(14 November 2011) During a meeting today at ECLAC headquarters in Santiago, Chile, authorities and experts in the area of transport stated that the future development of Latin America and the Caribbean requires a strategy for developing integrated and sustainable policies for infrastructure, logistics and transport.
During the Seminar of high-level government experts: Full development and transport policies in Latin America, organized by the Economic Commission for Latin America and the Caribbean (ECLAC), Ports of the State of the Ministry of Development for Spain and the Spanish Agency for International Development Cooperation (AECID), the participants analysed the impact of infrastructure policies on economic and social development in the countries of the region and they outlined the main challenges in this area.
During the opening of the meeting, the Executive Secretary of ECLAC, Alicia Bárcena, stated that the economies of the region have grown at a good rate. However, she warned that the crisis in developed countries raises fear of a slowdown for 2012.
"For this reason, now is the right time for long-term development policies which include the effective provision of infrastructure services, particularly transport, since they set the level of productivity and competiveness of economic players, industries and economies, as well as the standard of living for people," she stated.
She explained that investment in the region is currently lower than 20% of its gross domestic product (GDP), when ideally it should be between 26-27%. Investments of 5% of annual GDP, specifically in infrastructure, are required to provide adequate services and close the existing gap. To do so, a modern, efficient, comprehensive and sustainable sectoral policy is required.
"We suggest a new State-market-society balance for which we must develop integrated and sustainable public policies for logistics and transport, not exclusively linked to a body, but rather channelled through institutions," stressed Ms. Bárcena.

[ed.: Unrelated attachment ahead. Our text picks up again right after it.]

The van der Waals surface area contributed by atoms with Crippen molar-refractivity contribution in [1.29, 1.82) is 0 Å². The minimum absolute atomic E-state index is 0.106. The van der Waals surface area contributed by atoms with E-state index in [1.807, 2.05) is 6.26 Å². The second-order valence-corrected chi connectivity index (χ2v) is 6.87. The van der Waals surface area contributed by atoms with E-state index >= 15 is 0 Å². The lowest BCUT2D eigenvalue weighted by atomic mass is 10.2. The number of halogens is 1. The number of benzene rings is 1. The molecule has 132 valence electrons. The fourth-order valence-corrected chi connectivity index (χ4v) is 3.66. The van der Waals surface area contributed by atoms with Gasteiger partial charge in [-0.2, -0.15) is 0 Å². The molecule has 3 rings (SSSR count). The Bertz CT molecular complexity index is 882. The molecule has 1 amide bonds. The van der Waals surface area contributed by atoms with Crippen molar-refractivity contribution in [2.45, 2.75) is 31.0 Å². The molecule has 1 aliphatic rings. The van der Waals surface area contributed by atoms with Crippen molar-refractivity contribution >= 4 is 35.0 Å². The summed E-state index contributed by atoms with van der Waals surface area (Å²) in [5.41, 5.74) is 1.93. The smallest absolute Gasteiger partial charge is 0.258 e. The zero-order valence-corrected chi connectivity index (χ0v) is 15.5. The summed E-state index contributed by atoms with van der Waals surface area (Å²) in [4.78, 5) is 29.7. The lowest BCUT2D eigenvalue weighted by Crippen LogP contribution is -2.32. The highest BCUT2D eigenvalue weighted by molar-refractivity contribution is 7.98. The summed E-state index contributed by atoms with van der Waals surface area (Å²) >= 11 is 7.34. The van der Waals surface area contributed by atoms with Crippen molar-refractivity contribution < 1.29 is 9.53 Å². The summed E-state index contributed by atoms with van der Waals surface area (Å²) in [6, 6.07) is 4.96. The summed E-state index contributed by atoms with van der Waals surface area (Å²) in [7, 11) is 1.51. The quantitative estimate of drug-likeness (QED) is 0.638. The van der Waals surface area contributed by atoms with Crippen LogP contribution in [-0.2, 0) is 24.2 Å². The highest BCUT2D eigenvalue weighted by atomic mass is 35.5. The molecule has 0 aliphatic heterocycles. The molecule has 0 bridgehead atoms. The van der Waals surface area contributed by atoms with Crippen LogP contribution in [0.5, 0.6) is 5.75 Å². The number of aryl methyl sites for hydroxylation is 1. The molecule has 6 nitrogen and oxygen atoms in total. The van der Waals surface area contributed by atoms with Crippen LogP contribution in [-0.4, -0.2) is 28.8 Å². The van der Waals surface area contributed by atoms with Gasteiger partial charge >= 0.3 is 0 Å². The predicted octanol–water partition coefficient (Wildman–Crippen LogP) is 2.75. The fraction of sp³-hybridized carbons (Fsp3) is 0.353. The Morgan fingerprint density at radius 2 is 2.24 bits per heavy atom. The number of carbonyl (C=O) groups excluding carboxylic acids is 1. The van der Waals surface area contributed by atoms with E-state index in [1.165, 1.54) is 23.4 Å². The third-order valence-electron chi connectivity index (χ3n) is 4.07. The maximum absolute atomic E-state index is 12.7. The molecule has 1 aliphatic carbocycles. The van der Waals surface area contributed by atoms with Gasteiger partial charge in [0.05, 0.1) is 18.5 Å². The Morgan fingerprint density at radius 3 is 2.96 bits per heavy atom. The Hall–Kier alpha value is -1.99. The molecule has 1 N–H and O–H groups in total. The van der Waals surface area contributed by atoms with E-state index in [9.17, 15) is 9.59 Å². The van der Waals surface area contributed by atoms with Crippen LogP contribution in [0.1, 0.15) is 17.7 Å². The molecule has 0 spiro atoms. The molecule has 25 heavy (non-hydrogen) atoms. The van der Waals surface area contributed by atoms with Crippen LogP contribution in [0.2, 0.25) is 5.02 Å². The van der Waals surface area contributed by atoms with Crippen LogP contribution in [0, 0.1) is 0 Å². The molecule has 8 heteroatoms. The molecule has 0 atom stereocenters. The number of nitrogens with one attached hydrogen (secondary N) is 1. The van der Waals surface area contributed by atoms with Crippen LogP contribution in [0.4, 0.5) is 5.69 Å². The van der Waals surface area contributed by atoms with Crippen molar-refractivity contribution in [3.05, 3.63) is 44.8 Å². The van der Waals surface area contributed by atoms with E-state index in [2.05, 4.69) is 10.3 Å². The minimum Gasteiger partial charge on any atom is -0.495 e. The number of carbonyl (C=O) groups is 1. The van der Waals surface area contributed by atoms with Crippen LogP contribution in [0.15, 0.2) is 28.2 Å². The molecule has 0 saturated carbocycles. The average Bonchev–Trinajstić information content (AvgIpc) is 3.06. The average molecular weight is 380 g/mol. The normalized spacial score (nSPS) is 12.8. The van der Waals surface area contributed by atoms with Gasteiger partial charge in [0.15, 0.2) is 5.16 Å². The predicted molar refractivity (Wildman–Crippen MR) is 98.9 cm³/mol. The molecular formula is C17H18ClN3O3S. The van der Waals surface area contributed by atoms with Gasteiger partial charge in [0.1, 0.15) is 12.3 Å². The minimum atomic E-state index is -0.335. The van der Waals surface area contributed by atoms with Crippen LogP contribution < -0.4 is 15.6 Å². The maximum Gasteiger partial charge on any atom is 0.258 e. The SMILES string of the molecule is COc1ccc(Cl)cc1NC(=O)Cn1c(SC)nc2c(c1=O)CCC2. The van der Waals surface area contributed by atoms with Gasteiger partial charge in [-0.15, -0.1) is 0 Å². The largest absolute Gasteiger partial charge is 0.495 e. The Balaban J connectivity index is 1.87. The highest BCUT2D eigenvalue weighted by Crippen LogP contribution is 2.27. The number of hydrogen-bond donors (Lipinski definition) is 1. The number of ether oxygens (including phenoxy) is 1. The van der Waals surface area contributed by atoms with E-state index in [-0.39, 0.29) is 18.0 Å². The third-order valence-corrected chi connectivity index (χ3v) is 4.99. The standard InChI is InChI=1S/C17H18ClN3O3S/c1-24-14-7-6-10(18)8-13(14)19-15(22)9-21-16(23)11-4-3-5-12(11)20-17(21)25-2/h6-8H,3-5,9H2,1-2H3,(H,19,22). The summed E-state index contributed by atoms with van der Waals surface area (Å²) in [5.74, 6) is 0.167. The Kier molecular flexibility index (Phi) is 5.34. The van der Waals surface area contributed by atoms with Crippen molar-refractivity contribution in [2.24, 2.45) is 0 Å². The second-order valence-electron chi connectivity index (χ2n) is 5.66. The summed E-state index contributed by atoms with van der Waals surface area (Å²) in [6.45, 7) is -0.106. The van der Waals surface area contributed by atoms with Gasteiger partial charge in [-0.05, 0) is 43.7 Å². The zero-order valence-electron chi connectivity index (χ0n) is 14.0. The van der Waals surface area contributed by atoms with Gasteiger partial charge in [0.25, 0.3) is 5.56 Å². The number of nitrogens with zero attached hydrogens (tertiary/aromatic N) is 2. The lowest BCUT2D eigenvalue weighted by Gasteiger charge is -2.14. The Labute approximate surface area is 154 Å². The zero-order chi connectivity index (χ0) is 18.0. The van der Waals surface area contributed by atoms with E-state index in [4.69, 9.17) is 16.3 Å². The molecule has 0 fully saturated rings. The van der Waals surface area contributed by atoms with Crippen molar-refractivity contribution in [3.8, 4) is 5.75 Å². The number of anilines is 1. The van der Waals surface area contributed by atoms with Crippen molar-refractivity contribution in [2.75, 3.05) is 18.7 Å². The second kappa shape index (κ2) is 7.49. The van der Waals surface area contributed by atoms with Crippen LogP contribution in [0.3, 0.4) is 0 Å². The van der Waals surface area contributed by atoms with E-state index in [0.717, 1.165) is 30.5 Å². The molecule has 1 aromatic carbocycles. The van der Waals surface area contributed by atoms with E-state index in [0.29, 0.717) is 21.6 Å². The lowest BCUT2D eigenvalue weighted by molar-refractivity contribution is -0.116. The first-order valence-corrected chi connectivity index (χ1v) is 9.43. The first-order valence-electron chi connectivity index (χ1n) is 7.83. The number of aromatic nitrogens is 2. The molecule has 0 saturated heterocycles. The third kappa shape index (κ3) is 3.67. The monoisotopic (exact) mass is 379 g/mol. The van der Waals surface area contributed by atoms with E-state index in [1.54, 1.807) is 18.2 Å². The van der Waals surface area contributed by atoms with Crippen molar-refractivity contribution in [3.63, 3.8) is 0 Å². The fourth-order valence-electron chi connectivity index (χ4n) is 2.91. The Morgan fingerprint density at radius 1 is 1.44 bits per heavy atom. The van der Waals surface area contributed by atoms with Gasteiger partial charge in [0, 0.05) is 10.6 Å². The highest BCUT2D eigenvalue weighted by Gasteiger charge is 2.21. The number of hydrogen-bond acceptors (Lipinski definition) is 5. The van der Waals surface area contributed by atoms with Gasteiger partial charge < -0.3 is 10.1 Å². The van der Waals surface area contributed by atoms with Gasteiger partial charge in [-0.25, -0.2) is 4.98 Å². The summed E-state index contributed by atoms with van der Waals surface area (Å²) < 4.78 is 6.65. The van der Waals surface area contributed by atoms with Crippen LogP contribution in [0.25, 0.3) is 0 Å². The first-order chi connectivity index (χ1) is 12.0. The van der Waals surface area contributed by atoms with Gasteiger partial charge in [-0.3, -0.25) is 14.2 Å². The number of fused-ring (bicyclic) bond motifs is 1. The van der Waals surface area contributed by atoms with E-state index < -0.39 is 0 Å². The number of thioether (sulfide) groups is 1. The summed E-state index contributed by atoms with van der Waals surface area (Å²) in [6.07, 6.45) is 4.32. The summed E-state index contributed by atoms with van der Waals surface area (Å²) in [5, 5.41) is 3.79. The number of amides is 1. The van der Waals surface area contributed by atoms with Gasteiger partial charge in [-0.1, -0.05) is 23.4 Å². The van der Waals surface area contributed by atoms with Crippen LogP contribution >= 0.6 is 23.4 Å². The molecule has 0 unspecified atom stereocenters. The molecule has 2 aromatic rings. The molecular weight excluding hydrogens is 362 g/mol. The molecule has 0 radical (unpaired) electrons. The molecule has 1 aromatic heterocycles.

The Minister of Transport and Telecommunications for Chile, Pedro Pablo Errázuriz, emphasized the importance of "connectivity" as the central feature of transport and infrastructure policies in the countries. "Public transport is the key to economic development. Growth needs a good transport system," he said.
The Minister of Public Works, Transport, Housing and Urban Development of El Salvador, Gerson Martínez, stated that in the case of Central America there is an additional challenge which affects infrastructure and transport: extreme weather events.
"A comprehensive strategy is needed to deal with climate change," stated Mr. Martínez, who is also President Pro Tempore of the Council of Ministers of Transport of the Central American Integration System (SICA). "Central America needs a structured policy for logistics, transport and ports between the countries," he stressed.
The Secretary of State of Transport, Spain, Isaías Táboas, commented on the Spanish experiences in the development of infrastructure and transport, and placed emphasis on the finance mechanisms which can be used. "There is an economic recession in Europe therefore we will have fewer resources for dealing with continually growing demands in our societies. We must seek new sources of financing, involving the private sector and perhaps also the users," he advised.
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